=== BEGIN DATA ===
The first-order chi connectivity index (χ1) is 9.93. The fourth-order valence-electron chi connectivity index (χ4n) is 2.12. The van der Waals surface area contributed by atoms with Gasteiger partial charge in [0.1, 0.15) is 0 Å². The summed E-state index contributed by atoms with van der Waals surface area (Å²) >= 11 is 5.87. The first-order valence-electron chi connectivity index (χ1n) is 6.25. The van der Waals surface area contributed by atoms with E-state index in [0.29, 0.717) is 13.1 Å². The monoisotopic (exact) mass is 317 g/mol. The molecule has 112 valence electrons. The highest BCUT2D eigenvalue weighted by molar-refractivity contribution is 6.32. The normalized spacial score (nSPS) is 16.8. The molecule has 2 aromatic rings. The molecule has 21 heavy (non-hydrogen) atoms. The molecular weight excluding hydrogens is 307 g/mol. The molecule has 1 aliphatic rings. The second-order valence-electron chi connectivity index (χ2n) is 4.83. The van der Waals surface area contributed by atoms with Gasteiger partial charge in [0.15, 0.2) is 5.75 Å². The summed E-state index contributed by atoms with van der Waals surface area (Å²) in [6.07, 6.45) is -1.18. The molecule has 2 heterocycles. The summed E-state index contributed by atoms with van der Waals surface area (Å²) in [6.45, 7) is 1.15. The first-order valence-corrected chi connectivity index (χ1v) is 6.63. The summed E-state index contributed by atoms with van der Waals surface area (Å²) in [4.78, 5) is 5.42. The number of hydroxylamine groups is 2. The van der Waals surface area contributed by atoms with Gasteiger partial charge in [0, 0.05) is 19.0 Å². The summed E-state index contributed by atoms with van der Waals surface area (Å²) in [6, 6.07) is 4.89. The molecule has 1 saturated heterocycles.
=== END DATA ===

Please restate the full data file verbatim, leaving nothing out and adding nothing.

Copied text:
The first-order chi connectivity index (χ1) is 9.93. The fourth-order valence-electron chi connectivity index (χ4n) is 2.12. The van der Waals surface area contributed by atoms with Gasteiger partial charge in [0.1, 0.15) is 0 Å². The summed E-state index contributed by atoms with van der Waals surface area (Å²) >= 11 is 5.87. The first-order valence-electron chi connectivity index (χ1n) is 6.25. The van der Waals surface area contributed by atoms with E-state index in [0.29, 0.717) is 13.1 Å². The monoisotopic (exact) mass is 317 g/mol. The molecule has 112 valence electrons. The highest BCUT2D eigenvalue weighted by molar-refractivity contribution is 6.32. The normalized spacial score (nSPS) is 16.8. The molecule has 2 aromatic rings. The molecule has 21 heavy (non-hydrogen) atoms. The molecular weight excluding hydrogens is 307 g/mol. The molecule has 1 aliphatic rings. The second-order valence-electron chi connectivity index (χ2n) is 4.83. The van der Waals surface area contributed by atoms with Gasteiger partial charge in [0.15, 0.2) is 5.75 Å². The summed E-state index contributed by atoms with van der Waals surface area (Å²) in [6.07, 6.45) is -1.18. The molecule has 2 heterocycles. The summed E-state index contributed by atoms with van der Waals surface area (Å²) in [6.45, 7) is 1.15. The first-order valence-corrected chi connectivity index (χ1v) is 6.63. The summed E-state index contributed by atoms with van der Waals surface area (Å²) in [4.78, 5) is 5.42. The number of hydroxylamine groups is 2. The van der Waals surface area contributed by atoms with Gasteiger partial charge in [0, 0.05) is 19.0 Å². The summed E-state index contributed by atoms with van der Waals surface area (Å²) in [6, 6.07) is 4.89. The molecule has 1 saturated heterocycles.